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Membranous nephropathy

Membranous glomerulonephritis; Membranous GN; Extramembranous glomerulonephritis; Glomerulonephritis - membranous; MGN

Membranous nephropathy is a kidney disorder that leads to changes and inflammation of the structures inside the kidney that help filter wastes and fluids. The inflammation may lead to problems with kidney function.

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Kidney anatomy

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Causes

Membranous nephropathy is caused by the thickening of a part of the glomerular basement membrane. The glomerular basement membrane is a part of the kidneys that helps filter waste and extra fluid from the blood. The exact reason for this thickening is not known.

The thickened glomerular membrane does not work normally. As a result, large amounts of protein are lost in the urine.

This condition is one of the most common causes of nephrotic syndrome. This is a group of symptoms that include protein in the urine, low blood protein level, high cholesterol levels, high triglyceride levels, and swelling. Membranous nephropathy may be a primary kidney disease, or it may be associated with other conditions.

The following increase your risk for this condition:

The disorder occurs at any age, but is more common after age 40.

Symptoms

Symptoms often begin slowly over time, and may include:

Exams and Tests

A physical exam may show swelling (edema).

A urinalysis may reveal a large amount of protein in the urine. There may also be some blood in the urine. The glomerular filtration rate (the "speed" at which the kidneys cleanse the blood) is often nearly normal.

Other tests may be done to see how well the kidneys are working and how the body is adapting to the kidney problem. These include:

A kidney biopsy confirms the diagnosis.

The following tests can help determine the cause of membranous nephropathy:

Treatment

The goal of treatment is to reduce symptoms and slow the progression of the disease.

Controlling blood pressure is the most important way to delay kidney damage. The goal is to keep blood pressure at or below 130/80 mmHg.

High blood cholesterol and triglyceride levels should be treated to reduce the risk of atherosclerosis. However, a low-fat, low-cholesterol diet is often not as helpful for people with membranous nephropathy.

Medicines used treat membranous nephropathy include:

Low-protein diets may be helpful. A moderate-protein diet (1 gram [gm] of protein per kilogram [kg] of body weight per day) may be suggested.

Vitamin D may need to be replaced if nephrotic syndrome is long-term (chronic) and does not respond to therapy.

This disease increases the risk for blood clots in the lungs and legs. Blood thinners may be prescribed to prevent these complications.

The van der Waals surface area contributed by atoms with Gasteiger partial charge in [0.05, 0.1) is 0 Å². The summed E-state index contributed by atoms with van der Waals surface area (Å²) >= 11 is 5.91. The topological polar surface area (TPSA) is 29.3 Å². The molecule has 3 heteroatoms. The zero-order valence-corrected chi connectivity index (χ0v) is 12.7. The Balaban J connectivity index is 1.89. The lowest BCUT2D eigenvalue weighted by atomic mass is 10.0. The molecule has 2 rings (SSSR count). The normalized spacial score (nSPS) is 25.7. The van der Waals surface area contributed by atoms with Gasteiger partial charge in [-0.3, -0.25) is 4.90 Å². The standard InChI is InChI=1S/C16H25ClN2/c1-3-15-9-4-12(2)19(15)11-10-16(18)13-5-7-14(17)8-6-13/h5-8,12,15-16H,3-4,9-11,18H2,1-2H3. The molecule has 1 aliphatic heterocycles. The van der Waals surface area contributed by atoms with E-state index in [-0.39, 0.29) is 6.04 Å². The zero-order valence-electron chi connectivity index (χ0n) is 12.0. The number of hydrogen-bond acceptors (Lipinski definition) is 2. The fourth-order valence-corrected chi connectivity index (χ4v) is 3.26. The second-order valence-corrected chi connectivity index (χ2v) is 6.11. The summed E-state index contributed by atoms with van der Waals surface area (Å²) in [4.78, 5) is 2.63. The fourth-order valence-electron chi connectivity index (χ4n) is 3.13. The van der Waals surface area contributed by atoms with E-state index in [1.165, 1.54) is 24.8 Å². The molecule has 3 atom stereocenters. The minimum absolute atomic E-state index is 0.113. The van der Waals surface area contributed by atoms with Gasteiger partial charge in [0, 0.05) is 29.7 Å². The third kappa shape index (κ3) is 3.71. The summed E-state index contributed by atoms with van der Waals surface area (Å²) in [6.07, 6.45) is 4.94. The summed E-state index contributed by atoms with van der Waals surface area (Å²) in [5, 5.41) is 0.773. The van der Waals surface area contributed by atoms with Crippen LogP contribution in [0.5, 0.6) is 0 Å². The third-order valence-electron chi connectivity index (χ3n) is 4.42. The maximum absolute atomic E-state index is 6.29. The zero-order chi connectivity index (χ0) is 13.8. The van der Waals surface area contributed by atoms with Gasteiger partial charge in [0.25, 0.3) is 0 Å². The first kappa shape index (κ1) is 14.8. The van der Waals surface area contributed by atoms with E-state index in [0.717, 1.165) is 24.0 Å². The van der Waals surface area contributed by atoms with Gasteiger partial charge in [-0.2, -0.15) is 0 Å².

Outlook (Prognosis)

The outlook varies, depending on the amount of protein loss. There may be symptom-free periods and occasional flare-ups. Sometimes, the condition goes away, with or without therapy.

Most people with this disease will have kidney damage and some people will develop end-stage renal disease.

Possible Complications

Complications that may result from this disease include:

When to Contact a Medical Professional

Call for an appointment with your health care provider if:

Prevention

Quickly treating disorders and avoiding substances that can cause membranous nephropathy may reduce your risk.

Related Information

Nephrotic syndrome
Asymptomatic
Protein urine test
Urinary casts
Systemic
Hepatitis B
Malaria
Non-Hodgkin lymphoma
Systemic lupus erythematosus
Mercury poisoning
Chronic kidney disease
End-stage kidney disease
Renal vein thrombosis

References

Appel GB, Radhakrishnan J. Glomerular disorders and nephrotic syndromes. In: Goldman L, Schafer AI, eds. Goldman-Cecil Medicine. 25th ed. Philadelphia, PA: Elsevier Saunders; 2016:chap 121.

Pendergraft WF, Nachman PH, Jennette JC, Falk RJ. Primary glomerular disease. In: Skorecki K, Chertow GM, Marsden PA, Taal MW, Yu ASL, eds. Brenner and Rector's The Kidney. 10th ed. Philadelphia, PA: Elsevier; 2016:chap 32.

Salant DJ, Cattran DC. Membranous nephropathy. In: Johnson RJ, Feehally J, Floege J, eds. Comprehensive Clinical Nephrology. 5th ed. Philadelphia, PA: Elsevier Saunders; 2015:chap 20.

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Review Date: 8/1/2017  

Reviewed By: Walead Latif, MD, Nephrologist and Clinical Associate Professor, Rutgers Medical School, Newark, NJ. Review provided by VeriMed Healthcare Network. Also reviewed by David Zieve, MD, MHA, Medical Director, Brenda Conaway, Editorial Director, and the A.D.A.M. Editorial team.

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